The NFL has a simple, but important problem with 'Thursday Night Football' -- people don't know what channel it is on

When “Thursday Night Football” made its debut in 2006, it was a delight to football fans across the country.

Originally dubbed as the “Run to the Playoffs,” the early years of the broadcast consisted of just five games on Thursday nights, as well as three games branded as “Saturday Night Football” on (you guessed it) Saturday. The broadcasts didn’t begin until later in the season, and offered fans another chance to watch primetime football while giving the still fairly new NFL Network a regular ratings foothold.

Since those humble beginnings though, the brand of “Thursday Night Football” has grown, now offering games every week of the year through any number of permutations of channels. 

This has caused one of the simple, yet central problems with “Thursday Night Football” — it’s difficult to be sure what channel it will be on from week to week.

Unlike its primetime counterparts “Sunday Night Football”  and “Monday Night Football,” which find their respective homes at NBC and ESPN, respectively, “Thursday Night Football” now jumps between NFL Network, NBC, CBS, and Amazon depending on what week of the season it is and which teams are playing.

The 2017 season opened with a Thursday night thriller between the Chiefs and Patriots, in which Kansas City shocked the football world and took down the defending champions. But this game was on NBC, rather than NFL Network, and to add to the confusion, was billed as a “Thursday night edition of Sunday Night Football” because it was technically part of the “Sunday Night Football” package.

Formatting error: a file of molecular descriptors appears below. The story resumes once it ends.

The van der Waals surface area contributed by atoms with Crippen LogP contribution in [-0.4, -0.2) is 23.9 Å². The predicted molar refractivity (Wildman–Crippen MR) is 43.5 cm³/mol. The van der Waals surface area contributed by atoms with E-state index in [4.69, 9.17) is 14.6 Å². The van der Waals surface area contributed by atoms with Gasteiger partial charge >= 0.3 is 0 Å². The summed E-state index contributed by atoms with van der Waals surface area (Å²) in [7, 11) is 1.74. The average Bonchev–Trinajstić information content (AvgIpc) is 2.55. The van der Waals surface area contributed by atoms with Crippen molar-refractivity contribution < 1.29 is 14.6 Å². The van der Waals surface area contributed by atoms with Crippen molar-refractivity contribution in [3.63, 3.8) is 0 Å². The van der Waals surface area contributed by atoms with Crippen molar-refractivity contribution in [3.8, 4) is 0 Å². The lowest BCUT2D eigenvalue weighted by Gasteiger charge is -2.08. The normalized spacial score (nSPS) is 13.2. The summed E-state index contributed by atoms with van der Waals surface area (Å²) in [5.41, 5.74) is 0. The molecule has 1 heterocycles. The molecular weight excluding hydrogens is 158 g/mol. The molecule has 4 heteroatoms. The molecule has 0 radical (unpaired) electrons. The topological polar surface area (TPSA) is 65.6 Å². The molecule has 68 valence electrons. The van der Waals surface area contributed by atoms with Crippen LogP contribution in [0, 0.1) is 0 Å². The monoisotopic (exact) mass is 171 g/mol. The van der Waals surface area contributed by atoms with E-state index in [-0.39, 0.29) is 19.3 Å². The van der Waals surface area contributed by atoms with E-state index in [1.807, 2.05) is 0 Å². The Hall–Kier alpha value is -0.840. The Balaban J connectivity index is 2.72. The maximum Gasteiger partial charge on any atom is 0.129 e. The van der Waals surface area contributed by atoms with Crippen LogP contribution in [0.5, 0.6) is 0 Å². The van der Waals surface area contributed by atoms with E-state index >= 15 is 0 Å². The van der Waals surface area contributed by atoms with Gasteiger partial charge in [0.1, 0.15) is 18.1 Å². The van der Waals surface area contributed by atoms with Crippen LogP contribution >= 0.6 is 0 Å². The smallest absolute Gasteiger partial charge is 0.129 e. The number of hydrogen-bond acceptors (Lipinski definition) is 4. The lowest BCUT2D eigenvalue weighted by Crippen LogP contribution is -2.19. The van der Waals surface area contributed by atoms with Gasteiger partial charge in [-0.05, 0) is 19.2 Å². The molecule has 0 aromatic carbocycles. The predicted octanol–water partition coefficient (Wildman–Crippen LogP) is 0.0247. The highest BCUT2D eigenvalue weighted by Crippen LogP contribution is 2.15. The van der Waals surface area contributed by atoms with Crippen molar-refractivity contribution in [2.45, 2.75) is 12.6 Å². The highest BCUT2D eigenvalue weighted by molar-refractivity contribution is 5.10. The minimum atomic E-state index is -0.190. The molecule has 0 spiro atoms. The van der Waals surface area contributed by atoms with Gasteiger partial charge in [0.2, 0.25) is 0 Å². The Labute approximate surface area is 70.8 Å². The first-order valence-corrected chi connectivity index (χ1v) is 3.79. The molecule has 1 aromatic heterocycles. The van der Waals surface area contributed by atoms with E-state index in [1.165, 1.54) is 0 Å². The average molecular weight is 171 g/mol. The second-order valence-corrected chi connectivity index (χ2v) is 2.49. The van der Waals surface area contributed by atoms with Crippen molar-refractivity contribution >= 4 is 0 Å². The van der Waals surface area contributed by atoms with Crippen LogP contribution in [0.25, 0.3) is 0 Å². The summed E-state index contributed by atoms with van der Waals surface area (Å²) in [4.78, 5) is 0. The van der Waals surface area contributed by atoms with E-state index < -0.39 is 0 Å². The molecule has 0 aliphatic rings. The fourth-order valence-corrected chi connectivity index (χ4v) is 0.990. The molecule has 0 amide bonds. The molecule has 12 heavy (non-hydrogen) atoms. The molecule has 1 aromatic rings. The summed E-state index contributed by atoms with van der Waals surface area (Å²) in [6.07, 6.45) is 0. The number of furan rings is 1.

This Thursday’s game between the Buccaneers and Patriots will be found on the NFL Network and CBS for most viewers, but fans in local markets will have to head to CBS to catch the game. For the latter half of the year though, local viewers will instead find their games on NBC.

And to those who have cut the cord and opt strictly for streaming games now, you can find some, but not all, “Thursday Night Football” games on Amazon Prime.

A similar problem also afflicts the London games that now populate more and more of our NFL Sundays. This season, of the four games that are to be held in London, two earned spots on FOX, one on NFL Network, and one could only be found by logging on to Yahoo Sports.

While it’s a simple enough problem to solve —  Google will always point you in the right direction — it’s a bit odd that people have to scan through a series of options in order to find the biggest sport in America playing in primetime.

“Thursday Night Football” games have felt more competitive this season than in the past few years. Now people just have to find them.

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